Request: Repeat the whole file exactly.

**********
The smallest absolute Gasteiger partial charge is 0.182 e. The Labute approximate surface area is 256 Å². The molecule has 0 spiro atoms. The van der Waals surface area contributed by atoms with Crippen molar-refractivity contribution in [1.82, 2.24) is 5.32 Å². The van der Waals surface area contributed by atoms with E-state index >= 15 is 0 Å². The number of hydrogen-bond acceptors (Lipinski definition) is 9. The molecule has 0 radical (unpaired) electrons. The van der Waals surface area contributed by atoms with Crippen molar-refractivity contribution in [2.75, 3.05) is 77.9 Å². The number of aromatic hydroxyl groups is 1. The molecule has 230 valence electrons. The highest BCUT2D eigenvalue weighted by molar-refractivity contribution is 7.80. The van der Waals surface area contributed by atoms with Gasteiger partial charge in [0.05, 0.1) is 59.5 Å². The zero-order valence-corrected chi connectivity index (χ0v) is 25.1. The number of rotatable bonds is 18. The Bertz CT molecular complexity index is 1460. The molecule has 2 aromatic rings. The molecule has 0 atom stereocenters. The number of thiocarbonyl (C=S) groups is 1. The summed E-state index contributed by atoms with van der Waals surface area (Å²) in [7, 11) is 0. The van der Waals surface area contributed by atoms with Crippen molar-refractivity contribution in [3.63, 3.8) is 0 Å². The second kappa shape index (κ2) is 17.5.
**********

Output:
The smallest absolute Gasteiger partial charge is 0.182 e. The Labute approximate surface area is 256 Å². The molecule has 0 spiro atoms. The van der Waals surface area contributed by atoms with Crippen molar-refractivity contribution in [1.82, 2.24) is 5.32 Å². The van der Waals surface area contributed by atoms with E-state index >= 15 is 0 Å². The number of hydrogen-bond acceptors (Lipinski definition) is 9. The molecule has 0 radical (unpaired) electrons. The van der Waals surface area contributed by atoms with Crippen molar-refractivity contribution in [2.75, 3.05) is 77.9 Å². The number of aromatic hydroxyl groups is 1. The molecule has 230 valence electrons. The highest BCUT2D eigenvalue weighted by molar-refractivity contribution is 7.80. The van der Waals surface area contributed by atoms with Gasteiger partial charge in [0.05, 0.1) is 59.5 Å². The zero-order valence-corrected chi connectivity index (χ0v) is 25.1. The number of rotatable bonds is 18. The Bertz CT molecular complexity index is 1460. The molecule has 2 aromatic rings. The molecule has 0 atom stereocenters. The number of thiocarbonyl (C=S) groups is 1. The summed E-state index contributed by atoms with van der Waals surface area (Å²) in [7, 11) is 0. The van der Waals surface area contributed by atoms with Crippen molar-refractivity contribution in [3.63, 3.8) is 0 Å². The second kappa shape index (κ2) is 17.5.